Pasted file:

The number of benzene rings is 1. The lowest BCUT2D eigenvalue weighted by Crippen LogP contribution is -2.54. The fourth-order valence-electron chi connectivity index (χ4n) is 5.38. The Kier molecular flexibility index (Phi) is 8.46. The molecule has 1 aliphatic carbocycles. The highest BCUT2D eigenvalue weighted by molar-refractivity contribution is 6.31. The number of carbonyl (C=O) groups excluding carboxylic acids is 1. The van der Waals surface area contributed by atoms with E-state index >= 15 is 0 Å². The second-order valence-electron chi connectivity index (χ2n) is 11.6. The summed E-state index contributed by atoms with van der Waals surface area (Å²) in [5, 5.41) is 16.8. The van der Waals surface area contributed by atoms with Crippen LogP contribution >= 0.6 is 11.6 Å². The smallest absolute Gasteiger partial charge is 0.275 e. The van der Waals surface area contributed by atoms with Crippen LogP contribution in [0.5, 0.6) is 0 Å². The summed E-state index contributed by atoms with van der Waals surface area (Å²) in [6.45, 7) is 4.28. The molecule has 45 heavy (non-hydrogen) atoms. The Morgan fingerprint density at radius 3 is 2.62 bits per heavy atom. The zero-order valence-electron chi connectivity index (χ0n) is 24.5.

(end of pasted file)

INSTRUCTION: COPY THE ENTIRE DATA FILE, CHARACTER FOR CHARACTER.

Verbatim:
The number of benzene rings is 1. The lowest BCUT2D eigenvalue weighted by Crippen LogP contribution is -2.54. The fourth-order valence-electron chi connectivity index (χ4n) is 5.38. The Kier molecular flexibility index (Phi) is 8.46. The molecule has 1 aliphatic carbocycles. The highest BCUT2D eigenvalue weighted by molar-refractivity contribution is 6.31. The number of carbonyl (C=O) groups excluding carboxylic acids is 1. The van der Waals surface area contributed by atoms with E-state index >= 15 is 0 Å². The second-order valence-electron chi connectivity index (χ2n) is 11.6. The summed E-state index contributed by atoms with van der Waals surface area (Å²) in [5, 5.41) is 16.8. The van der Waals surface area contributed by atoms with Crippen LogP contribution >= 0.6 is 11.6 Å². The smallest absolute Gasteiger partial charge is 0.275 e. The van der Waals surface area contributed by atoms with Crippen LogP contribution in [0.5, 0.6) is 0 Å². The summed E-state index contributed by atoms with van der Waals surface area (Å²) in [6.45, 7) is 4.28. The molecule has 45 heavy (non-hydrogen) atoms. The Morgan fingerprint density at radius 3 is 2.62 bits per heavy atom. The zero-order valence-electron chi connectivity index (χ0n) is 24.5.